[LMB] The Assassins of Thasalon -- typos

Lois Aleta Fundis loisaletafundis at gmail.com
Wed May 19 18:18:37 BST 2021


There are plenty of inland ports in the world, because a lot of things that
are produced or mined in central parts of a country (or continent or
whatever) can travel by rivers.

Pittsburgh, near or even in which I have lived nearly all my life, although
very much inland, is considered an important port, because materials (coal
and steel being the traditional major products of our region) travel by
river barges -- and Pittsburgh has three rivers (!!!): the Allegheny and
the Monongahela meet in Pittsburgh to form the Ohio River, which flows for
nine hundred miles until it gets to the Mississippi, which of course flows
to the Gulf of Mexico. Tons and tons of coal travel north on barges along
the Monongahela River from West Virginia and southwestern Pennsylvania to
the steel mills in Pittsburgh ("downriver" in my neck of the woods often
means "north", the rivers wind around so much, but it's still  "down"
because it's the altitude of the river surfaces and lands around them allow
the water in a river to flow from higher altitudes to lower altitudes.
Water does not need compasses; it goes by levels.

Look up "rivers that flow north" on a search engine near you for many more
examples. Years ago I compiled a webpage on this subject myself, and its
most recent version is at
https://sites.google.com/site/lfundisriversnorth/rivers-that-flow-north,
but just now when I searched for that title I found lots more sites on this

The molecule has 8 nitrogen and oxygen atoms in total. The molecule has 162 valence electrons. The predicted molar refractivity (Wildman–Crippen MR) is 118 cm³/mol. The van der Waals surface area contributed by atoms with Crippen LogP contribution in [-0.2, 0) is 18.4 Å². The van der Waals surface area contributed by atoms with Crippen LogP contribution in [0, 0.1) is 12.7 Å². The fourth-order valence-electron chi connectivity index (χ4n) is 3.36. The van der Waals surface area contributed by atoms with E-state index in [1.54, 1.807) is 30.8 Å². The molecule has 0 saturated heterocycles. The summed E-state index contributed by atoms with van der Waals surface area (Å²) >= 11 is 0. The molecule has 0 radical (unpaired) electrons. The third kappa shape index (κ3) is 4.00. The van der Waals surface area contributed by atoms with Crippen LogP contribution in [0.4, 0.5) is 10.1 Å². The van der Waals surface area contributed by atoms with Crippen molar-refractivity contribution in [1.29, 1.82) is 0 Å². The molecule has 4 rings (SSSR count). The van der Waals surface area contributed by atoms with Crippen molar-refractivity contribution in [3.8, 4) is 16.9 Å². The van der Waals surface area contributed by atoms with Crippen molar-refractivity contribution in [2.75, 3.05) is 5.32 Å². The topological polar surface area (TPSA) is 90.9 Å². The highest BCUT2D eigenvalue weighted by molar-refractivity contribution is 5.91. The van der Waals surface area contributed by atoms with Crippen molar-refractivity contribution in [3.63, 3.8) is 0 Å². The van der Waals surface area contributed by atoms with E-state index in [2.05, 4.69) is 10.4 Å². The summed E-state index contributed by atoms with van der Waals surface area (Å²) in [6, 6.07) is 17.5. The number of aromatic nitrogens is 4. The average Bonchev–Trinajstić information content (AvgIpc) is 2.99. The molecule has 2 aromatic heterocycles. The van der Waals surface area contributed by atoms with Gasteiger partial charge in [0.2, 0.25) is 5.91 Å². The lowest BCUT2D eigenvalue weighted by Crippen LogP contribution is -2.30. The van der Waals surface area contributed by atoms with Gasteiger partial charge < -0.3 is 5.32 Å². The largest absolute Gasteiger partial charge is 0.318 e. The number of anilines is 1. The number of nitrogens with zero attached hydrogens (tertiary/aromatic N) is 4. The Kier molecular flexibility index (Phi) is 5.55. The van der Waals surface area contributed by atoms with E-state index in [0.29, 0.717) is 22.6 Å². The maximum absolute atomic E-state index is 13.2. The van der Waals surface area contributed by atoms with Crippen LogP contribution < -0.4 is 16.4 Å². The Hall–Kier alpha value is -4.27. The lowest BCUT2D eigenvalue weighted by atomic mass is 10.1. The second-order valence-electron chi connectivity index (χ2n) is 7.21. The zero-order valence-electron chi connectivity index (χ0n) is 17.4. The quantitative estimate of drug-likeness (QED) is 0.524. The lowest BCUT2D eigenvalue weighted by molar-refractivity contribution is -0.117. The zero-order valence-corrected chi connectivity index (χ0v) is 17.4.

subject besides mine. (I also discovered that I have apparently got caught
up in the battle of search engines: since mine is now a Google site, it
didn't come up near the top on DuckDuckGo's list.)

On Tue, May 18, 2021 at 11:52 PM Beatrice Otter via Lois-Bujold <
lois-bujold at lists.herald.co.uk> wrote:

> ---- On Tue, 18 May 2021 16:33:01 -0700 Marc Wilson <marc.wilson at gmx.co.uk>
> wrote ----
>
>
>
> On Tue, 18 May 2021 12:00:38 -0400, Elizabeth <mailto:
> ladylyzbeth at gmail.com>
> wrote:
>
> >This isn't exactly a tyoo, but there was a mention of the ports of
> Grabyat.
> >Looking at the map we have of this world, Grabyat is landlocked. Is the
> map
> >wrong or am I missing something?
>
> The Port of Manchester is around 25 miles inland.  Victorians didn't let
> minor inconveniences like that get in their way.
>
>
> Beatrice Otter:
>
> Portland is about 90 miles from the ocean. It is literally named as a
> port, and it's not even the furthest up the Columbia River that ocean-going
> cargo ships come. It is far bigger than the ports dotted along the Columbia
> River between it and the ocean. You can have major port cities a long way
> inland, if the river is deep and wide enough. It's cheaper to ship things
> as far upriver as you can and *then* unload them than it is to unload them
> at the coast and ship inland by land.
>
>
>
>
>
> Grabyat can be a major port even in the middle of a continent, if it's on
> a big enough river.
>
>
>
> Beatrice Otter
> --
> Lois-Bujold mailing list message sent to loisaletafundis at gmail.com
> Lois-Bujold at lists.herald.co.uk
> http://lists.herald.co.uk/cgi-bin/mailman/listinfo/lois-bujold
>


-- 
Lois Aleta Fundis
loisaletafundis at gmail.com

"No one you have ever been and no place you have ever gone ever leaves you.
The new parts of you simply jump in the car and go along for the rest of
the ride." -- Bruce Springsteen


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